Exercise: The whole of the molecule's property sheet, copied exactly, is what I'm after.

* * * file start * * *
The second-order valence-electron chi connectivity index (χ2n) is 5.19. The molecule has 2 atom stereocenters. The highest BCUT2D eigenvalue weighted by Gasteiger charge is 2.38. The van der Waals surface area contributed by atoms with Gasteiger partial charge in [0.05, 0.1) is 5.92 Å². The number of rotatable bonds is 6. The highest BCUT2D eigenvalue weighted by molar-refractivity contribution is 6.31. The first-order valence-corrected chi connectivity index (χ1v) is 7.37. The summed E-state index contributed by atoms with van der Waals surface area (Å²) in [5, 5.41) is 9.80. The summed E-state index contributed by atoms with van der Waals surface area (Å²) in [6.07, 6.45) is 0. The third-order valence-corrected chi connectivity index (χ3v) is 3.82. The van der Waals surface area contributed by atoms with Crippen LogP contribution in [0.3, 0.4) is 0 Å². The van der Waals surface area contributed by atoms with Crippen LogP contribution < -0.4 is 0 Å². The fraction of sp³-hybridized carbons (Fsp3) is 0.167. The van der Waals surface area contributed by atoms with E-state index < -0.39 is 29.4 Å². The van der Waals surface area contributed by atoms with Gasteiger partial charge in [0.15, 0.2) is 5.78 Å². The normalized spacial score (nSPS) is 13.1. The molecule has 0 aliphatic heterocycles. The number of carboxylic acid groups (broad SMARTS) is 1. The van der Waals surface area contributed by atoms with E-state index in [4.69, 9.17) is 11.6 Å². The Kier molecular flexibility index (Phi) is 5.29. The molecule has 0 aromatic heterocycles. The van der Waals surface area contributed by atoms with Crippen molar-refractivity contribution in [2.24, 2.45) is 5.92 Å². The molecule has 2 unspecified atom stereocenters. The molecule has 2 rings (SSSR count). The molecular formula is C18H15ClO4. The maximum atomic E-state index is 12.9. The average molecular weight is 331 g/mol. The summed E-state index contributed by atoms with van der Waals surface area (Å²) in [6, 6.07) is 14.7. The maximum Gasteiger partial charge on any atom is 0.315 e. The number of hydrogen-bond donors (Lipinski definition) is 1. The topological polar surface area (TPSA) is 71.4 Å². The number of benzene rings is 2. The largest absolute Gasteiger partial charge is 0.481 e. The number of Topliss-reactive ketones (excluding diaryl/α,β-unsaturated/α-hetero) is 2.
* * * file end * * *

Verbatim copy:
The second-order valence-electron chi connectivity index (χ2n) is 5.19. The molecule has 2 atom stereocenters. The highest BCUT2D eigenvalue weighted by Gasteiger charge is 2.38. The van der Waals surface area contributed by atoms with Gasteiger partial charge in [0.05, 0.1) is 5.92 Å². The number of rotatable bonds is 6. The highest BCUT2D eigenvalue weighted by molar-refractivity contribution is 6.31. The first-order valence-corrected chi connectivity index (χ1v) is 7.37. The summed E-state index contributed by atoms with van der Waals surface area (Å²) in [5, 5.41) is 9.80. The summed E-state index contributed by atoms with van der Waals surface area (Å²) in [6.07, 6.45) is 0. The third-order valence-corrected chi connectivity index (χ3v) is 3.82. The van der Waals surface area contributed by atoms with Crippen LogP contribution in [0.3, 0.4) is 0 Å². The van der Waals surface area contributed by atoms with Crippen LogP contribution < -0.4 is 0 Å². The fraction of sp³-hybridized carbons (Fsp3) is 0.167. The van der Waals surface area contributed by atoms with E-state index < -0.39 is 29.4 Å². The van der Waals surface area contributed by atoms with Gasteiger partial charge in [0.15, 0.2) is 5.78 Å². The normalized spacial score (nSPS) is 13.1. The molecule has 0 aliphatic heterocycles. The number of carboxylic acid groups (broad SMARTS) is 1. The van der Waals surface area contributed by atoms with E-state index in [4.69, 9.17) is 11.6 Å². The Kier molecular flexibility index (Phi) is 5.29. The molecule has 0 aromatic heterocycles. The van der Waals surface area contributed by atoms with Crippen molar-refractivity contribution in [2.24, 2.45) is 5.92 Å². The molecule has 2 unspecified atom stereocenters. The molecule has 2 rings (SSSR count). The molecular formula is C18H15ClO4. The maximum atomic E-state index is 12.9. The average molecular weight is 331 g/mol. The summed E-state index contributed by atoms with van der Waals surface area (Å²) in [6, 6.07) is 14.7. The maximum Gasteiger partial charge on any atom is 0.315 e. The number of hydrogen-bond donors (Lipinski definition) is 1. The topological polar surface area (TPSA) is 71.4 Å². The number of benzene rings is 2. The largest absolute Gasteiger partial charge is 0.481 e. The number of Topliss-reactive ketones (excluding diaryl/α,β-unsaturated/α-hetero) is 2.